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Enhanced suicidal death of erythrocytes from gene-targeted mice lacking the Cl-/HCO(3)(-) exchanger AE1


Akel, A; Wagner, C A; Kovacikova, J; Kasinathan, R S; Kiedaisch, V; Koka, S; Alper, S L; Bernhardt, I; Wieder, T; Huber, S M; Lang, F (2007). Enhanced suicidal death of erythrocytes from gene-targeted mice lacking the Cl-/HCO(3)(-) exchanger AE1. American Journal of Physiology. Cell Physiology, 292(5):C1759-C1767.

Abstract

Genetic defects of anion exchanger 1 (AE1) may lead to spherocytic erythrocyte morphology, severe hemolytic anemia, and/or cation leak. In normal erythrocytes, osmotic shock, Cl(-) removal, and energy depletion activate Ca(2+)-permeable cation channels with Ca(2+)-induced suicidal erythrocyte death, i.e., surface exposure of phosphatidylserine, cell shrinkage, and membrane blebbing, all features typical for apoptosis of nucleated cells. The present experiments explored whether AE1 deficiency favors suicidal erythrocyte death. Peripheral blood erythrocyte numbers were significantly smaller in gene-targeted mice lacking AE1 (AE1(-/-) mice) than in their wild-type littermates (AE1(+/+) mice) despite increased percentages of reticulocytes (AE1(-/-): 49%, AE1(+/+): 2%), an indicator of enhanced erythropoiesis. Annexin binding, reflecting phosphatidylserine exposure, was significantly larger in AE1(-/-)erythrocytes/reticulocytes (approximately 10%) than in AE1(+/+) erythrocytes (approximately 1%). Osmotic shock (addition of 400 mM sucrose), Cl(-) removal (replacement with gluconate), or energy depletion (removal of glucose) led to significantly stronger annexin binding in AE1(-/-) erythrocytes/reticulocytes than in AE1(+/+) erythrocytes. The increase of annexin binding following exposure to the Ca(2+) ionophore ionomycin (1 muM) was, however, similar in AE1(-/-) and in AE1(+/+) erythrocytes. Fluo3 fluorescence revealed markedly increased cytosolic Ca(2+) permeability in AE1(-/-) erythrocytes/reticulocytes. Clearance of carboxyfluorescein diacetate succinimidyl ester-labeled erythrocytes/reticulocytes from circulating blood was more rapid in AE1(-/-) mice than in AE1(+/+) mice and was accelerated by ionomycin treatment in both genotypes. In conclusion, lack of AE1 is associated with enhanced Ca(2+) entry and subsequent scrambling of cell membrane phospholipids.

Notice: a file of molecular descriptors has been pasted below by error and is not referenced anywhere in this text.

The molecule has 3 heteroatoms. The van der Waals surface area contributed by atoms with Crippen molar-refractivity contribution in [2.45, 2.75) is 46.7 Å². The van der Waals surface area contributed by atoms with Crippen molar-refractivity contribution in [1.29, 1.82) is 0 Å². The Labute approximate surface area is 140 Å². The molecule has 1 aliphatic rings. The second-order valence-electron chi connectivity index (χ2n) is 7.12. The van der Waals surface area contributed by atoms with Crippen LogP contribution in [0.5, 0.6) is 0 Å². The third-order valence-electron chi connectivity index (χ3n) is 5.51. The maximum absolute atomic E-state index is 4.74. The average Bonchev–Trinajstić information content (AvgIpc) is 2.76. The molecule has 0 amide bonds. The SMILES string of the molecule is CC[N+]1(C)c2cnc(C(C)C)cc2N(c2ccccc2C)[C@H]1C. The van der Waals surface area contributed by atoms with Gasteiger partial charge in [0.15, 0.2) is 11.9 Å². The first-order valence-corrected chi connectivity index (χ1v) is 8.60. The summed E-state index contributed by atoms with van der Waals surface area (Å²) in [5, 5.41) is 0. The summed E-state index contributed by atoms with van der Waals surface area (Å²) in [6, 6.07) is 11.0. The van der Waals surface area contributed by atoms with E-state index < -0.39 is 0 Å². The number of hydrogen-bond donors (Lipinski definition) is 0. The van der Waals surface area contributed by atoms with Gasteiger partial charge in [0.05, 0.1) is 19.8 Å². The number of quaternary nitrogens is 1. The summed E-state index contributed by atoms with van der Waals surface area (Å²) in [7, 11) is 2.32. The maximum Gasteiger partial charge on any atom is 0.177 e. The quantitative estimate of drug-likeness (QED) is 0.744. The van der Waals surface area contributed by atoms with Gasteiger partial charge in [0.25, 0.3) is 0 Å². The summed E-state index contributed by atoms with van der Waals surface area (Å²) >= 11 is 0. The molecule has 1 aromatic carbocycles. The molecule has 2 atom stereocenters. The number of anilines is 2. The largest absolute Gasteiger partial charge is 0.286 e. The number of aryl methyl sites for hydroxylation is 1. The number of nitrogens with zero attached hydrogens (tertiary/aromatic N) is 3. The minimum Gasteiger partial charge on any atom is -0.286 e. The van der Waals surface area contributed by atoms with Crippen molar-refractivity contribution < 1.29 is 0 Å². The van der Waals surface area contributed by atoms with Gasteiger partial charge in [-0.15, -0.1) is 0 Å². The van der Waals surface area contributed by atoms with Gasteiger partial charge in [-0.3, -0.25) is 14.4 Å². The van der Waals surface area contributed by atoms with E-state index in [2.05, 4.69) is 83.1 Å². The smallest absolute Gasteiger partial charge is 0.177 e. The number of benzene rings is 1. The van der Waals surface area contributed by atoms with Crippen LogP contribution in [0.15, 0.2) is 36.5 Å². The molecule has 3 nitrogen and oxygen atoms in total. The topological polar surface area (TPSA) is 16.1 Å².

Genetic defects of anion exchanger 1 (AE1) may lead to spherocytic erythrocyte morphology, severe hemolytic anemia, and/or cation leak. In normal erythrocytes, osmotic shock, Cl(-) removal, and energy depletion activate Ca(2+)-permeable cation channels with Ca(2+)-induced suicidal erythrocyte death, i.e., surface exposure of phosphatidylserine, cell shrinkage, and membrane blebbing, all features typical for apoptosis of nucleated cells. The present experiments explored whether AE1 deficiency favors suicidal erythrocyte death. Peripheral blood erythrocyte numbers were significantly smaller in gene-targeted mice lacking AE1 (AE1(-/-) mice) than in their wild-type littermates (AE1(+/+) mice) despite increased percentages of reticulocytes (AE1(-/-): 49%, AE1(+/+): 2%), an indicator of enhanced erythropoiesis. Annexin binding, reflecting phosphatidylserine exposure, was significantly larger in AE1(-/-)erythrocytes/reticulocytes (approximately 10%) than in AE1(+/+) erythrocytes (approximately 1%). Osmotic shock (addition of 400 mM sucrose), Cl(-) removal (replacement with gluconate), or energy depletion (removal of glucose) led to significantly stronger annexin binding in AE1(-/-) erythrocytes/reticulocytes than in AE1(+/+) erythrocytes. The increase of annexin binding following exposure to the Ca(2+) ionophore ionomycin (1 muM) was, however, similar in AE1(-/-) and in AE1(+/+) erythrocytes. Fluo3 fluorescence revealed markedly increased cytosolic Ca(2+) permeability in AE1(-/-) erythrocytes/reticulocytes. Clearance of carboxyfluorescein diacetate succinimidyl ester-labeled erythrocytes/reticulocytes from circulating blood was more rapid in AE1(-/-) mice than in AE1(+/+) mice and was accelerated by ionomycin treatment in both genotypes. In conclusion, lack of AE1 is associated with enhanced Ca(2+) entry and subsequent scrambling of cell membrane phospholipids.

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Additional indexing

Item Type:Journal Article, refereed, original work
Communities & Collections:04 Faculty of Medicine > Center for Integrative Human Physiology
04 Faculty of Medicine > Institute of Physiology
07 Faculty of Science > Institute of Physiology
Dewey Decimal Classification:570 Life sciences; biology
610 Medicine & health
Language:English
Date:May 2007
Deposited On:20 Mar 2009 15:55
Last Modified:05 Apr 2016 13:03
Publisher:American Physiological Society
ISSN:0363-6143
Publisher DOI:10.1152/ajpcell.00158.2006
Official URL:http://ajpcell.physiology.org/cgi/reprint/292/5/C1759
PubMed ID:17251326
Permanent URL: http://doi.org/10.5167/uzh-14319

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